Ives Cláudio da Silva Bueno, Sergio Lucio Salomon Cabral Filho, Adibe Luiz Abdalla


Forages usually fed to sheep in tropics have low values of crude protein (CP) content and/or low availability of protein. The aim of this work was to identify different profiles of microbial protein (MP) yield for sheep fed hays with distinct CP levels. Three hays (LUC - Lucerne, SIG - signalgrass and TIF - Tifton-85), six animals (Santa Inês wethers fitted with rumen and duodenum cannulas) placed in a double Latin square were used to evaluate transit rates of microbial protein and in vivo microbial synthesis. In vitro microbial protein synthesis was evaluated in a complete factorial statistical design. The parameters studied were rumen pH and ammonia-N, microbial protein transit using 15N as marker and microbial protein synthesis by in vivo (purine derivatives urinary excretion) and in vitro (32P incorporation) techniques. Rumen pH values did not present significant differences for treatments (hays) and these values were in a level considered as satisfactory to good microbial development. As studied hays presented great variations on CP levels, the concentration of ammonia-N was higher for animals fed LUC (191 g CP/kg DM) and lower for animals fed SIG (29 g/kg DM), therefore presented no difference for ammonia-N concentration (P > 0.05) between SIG and TIF (75 g CP/kg DM). The nitrogen assimilation rate (k1) by rumen microorganisms was much faster (P < 0.01) for treatment LUC, which showed that, in this treatment, nitrogen was more available than in others. MP produced from LUC had a faster passage (k2) from rumen to duodenum (P < 0.01). Animals fed LUC were those that presented higher MP supply (P < 0.05). Although there was no difference (P = 0.12) between both treatments with lower protein levels (TIF and SIG), there is a visible trend of that with lower protein content, the results were even more unsatisfactory, regarding the MP flow. The analysis of variance of the results of net MP production after 8 h incubation with 32P showed that there was an effect of inoculum (P = 0.0089), but there was no effect neither of substratum nor of substratum*inoculum interaction (P > 0.05). Feeds with low proteic content had prejudicial effect on utilization of nutrients by sheep and on maintenance of a healthy rumen environment. This fact was highlighted by variations on rumen ammonia-N concentrations. The microbial synthesis capacity was identified more efficiently by purine derivatives urinary excretion technique. The in vitro technique of 32P incorporation did not distinguish microbial growths from tested feeds degradation. In vitro technique showed strong dependency of inoculum quality.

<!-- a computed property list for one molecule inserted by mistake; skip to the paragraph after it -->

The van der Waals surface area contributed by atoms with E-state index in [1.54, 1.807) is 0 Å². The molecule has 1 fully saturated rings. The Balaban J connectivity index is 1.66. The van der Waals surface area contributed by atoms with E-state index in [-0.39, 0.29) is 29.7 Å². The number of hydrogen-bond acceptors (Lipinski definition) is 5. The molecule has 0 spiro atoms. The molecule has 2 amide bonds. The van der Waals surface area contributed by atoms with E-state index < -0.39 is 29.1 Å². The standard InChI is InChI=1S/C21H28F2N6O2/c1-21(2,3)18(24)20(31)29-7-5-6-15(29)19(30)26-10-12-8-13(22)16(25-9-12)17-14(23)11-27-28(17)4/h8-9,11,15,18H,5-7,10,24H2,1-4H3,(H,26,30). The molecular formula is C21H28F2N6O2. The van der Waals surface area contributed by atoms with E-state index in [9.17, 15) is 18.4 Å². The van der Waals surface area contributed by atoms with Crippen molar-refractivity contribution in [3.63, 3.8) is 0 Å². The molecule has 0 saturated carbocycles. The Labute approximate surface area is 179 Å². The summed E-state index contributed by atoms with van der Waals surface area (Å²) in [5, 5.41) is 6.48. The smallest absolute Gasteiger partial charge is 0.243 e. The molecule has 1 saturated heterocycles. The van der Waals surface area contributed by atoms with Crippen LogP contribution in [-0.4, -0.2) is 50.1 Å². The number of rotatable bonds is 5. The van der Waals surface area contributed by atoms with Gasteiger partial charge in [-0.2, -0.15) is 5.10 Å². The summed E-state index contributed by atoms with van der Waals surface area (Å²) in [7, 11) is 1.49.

Lucerne; microbial synthesis; protein; ruminants; signalgrass


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